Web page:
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CONNEMARA PONY

Connemara Pony
Europe

Breed Organization Information

American Connemara Pony Society
2360 Hunting Ridge Road
Winchester, VA 22603
Tel: (540) 622-5953
Fax: (540) 722-2277
secretary@acps.org
http://www.acps.org/

About the Breed

Rocky, barren, mountainous terrain, craggy, lunar-scaped strands, pounded by the tide and storms of the Atlantic. Endless desolate moors and bogs. This is the area of Western Ireland known as Connemara, which lends its name to its indigenous pony breed. Over the centuries in the ruggedness of their western Irish environment, the Connemara developed its prized qualities of hardiness, agility and extraordinary jumping ability.

The Connemara Pony's origins go back some 2,500 years to the time when Celtic warriors brought their dun colored ponies onto the island of Ireland and used them to draw war chariots and carts along the beaches and river plains of their new found home. The history is obscure, yet the Connemara Pony is considered Ireland's only native breed. Mythology tells us that the tribes of western Ireland were mounted. Legend has it that when the Spanish Armada sank off the Connemara coast in the 16th Century, the horses swam to shore and bred with the native ponies running wild in the mountains. They learned to live on the tough vegetation and survive the hardships of their habitat, as a misplaced step could send a pony crashing to its death.

It was a desperate and arduous life for the farmers of the area. With large families to support, they could only afford one good pony - often captured off the mountain and tamed. This had to be a mare who could give him a foal each year, to sell for their subsistence through the long, dark winter. She would pull a plow, a cart, work from dawn to dusk at whatever task was needed under extremely harsh conditions.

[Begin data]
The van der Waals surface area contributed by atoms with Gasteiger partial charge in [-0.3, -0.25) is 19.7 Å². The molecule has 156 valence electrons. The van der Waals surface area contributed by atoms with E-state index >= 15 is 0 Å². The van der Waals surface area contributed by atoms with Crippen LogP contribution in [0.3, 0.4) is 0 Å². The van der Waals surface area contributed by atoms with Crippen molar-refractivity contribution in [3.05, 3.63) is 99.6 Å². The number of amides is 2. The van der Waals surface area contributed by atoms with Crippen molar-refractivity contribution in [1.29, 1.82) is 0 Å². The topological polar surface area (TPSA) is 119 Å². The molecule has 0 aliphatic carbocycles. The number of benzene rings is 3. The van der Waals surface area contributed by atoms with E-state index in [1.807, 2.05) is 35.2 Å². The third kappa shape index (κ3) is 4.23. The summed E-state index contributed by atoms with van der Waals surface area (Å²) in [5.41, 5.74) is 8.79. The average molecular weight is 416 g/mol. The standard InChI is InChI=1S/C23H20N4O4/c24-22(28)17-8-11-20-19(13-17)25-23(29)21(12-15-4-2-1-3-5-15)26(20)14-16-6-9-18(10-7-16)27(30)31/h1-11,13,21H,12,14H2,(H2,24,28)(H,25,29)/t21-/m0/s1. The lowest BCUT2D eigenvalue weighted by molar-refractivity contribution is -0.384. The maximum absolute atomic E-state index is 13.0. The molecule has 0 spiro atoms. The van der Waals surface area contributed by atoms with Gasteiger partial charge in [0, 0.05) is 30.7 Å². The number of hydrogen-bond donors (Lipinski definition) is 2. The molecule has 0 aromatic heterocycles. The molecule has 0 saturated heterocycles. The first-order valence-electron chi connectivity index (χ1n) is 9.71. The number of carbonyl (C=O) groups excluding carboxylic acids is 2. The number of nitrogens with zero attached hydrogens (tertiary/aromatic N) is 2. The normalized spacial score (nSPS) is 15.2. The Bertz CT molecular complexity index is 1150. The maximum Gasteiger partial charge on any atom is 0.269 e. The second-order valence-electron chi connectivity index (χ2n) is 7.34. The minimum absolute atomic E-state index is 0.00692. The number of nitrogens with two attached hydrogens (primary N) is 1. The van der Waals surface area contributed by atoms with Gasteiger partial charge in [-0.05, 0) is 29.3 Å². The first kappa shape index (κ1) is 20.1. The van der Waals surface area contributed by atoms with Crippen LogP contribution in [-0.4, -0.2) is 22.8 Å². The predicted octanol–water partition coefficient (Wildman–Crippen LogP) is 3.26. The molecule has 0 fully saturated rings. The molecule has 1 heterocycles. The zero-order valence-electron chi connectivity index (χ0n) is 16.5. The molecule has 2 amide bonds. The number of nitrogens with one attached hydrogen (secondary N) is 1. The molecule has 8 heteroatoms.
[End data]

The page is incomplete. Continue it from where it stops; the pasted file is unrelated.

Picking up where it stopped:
Fitted with baskets called creels, they carried a heavy load. They moved tons of rocks, to claim the land. Seaweed used to fertilize the barren fields was dragged from the shore by the ponies. They carried turf cut from the bogs, used for cooking and heat. Strong, sturdy legs could maneuver through the muck, which might swallow a different type of horse. Never a day of rest, she also carted the family to Mass on Sunday. She had to have the hardiness, stamina and disposition needed, or she was replaced with a mare who could. In this manner, the good mares were kept in Connemara reproducing these qualities in their foals.

Stallions would travel the primitive roads between villages, covering many mares and many miles in one day. Local racing was popular and the Connemaras competed equally with the larger Irish Hunters and Thoroughbreds.

The local breeders for the purpose of conserving and developing the breed formed the Connemara Pony Breeders Society in 1923 in Clifden. Centuries of natural selection, some interference needed for human survival, followed by the past 72 years of selective breeding has given us the quality Connemara we have today.

Like the Irish people, the Connemara has been exported all over the world. The popularity of the breed has extended worldwide and Connemara Pony Societies have been established in 17 countries - England, America, Australia, New Zealand, France, Finland, Norway, Sweden, Denmark, Belgium, Germany, Italy, South Africa, Switzerland, Holland, Austria and Canada. Adapting to extremes of climate, they have made useful working partners with those who own them, and have competed with the best of the sport horse breeds.

Based on Maureen Loughman Abel's article in the October 1995 issue of The Western Horse.

Clifden Show

The largest display of the finest Connemara Ponies in the world takes place in Clifden, Connemara, Ireland, on the third Thursday of August every year. The Show has been organized by the Connemara Pony Breeders Society since 1924 and over 400 ponies travel from all over the country to take part in this unique event.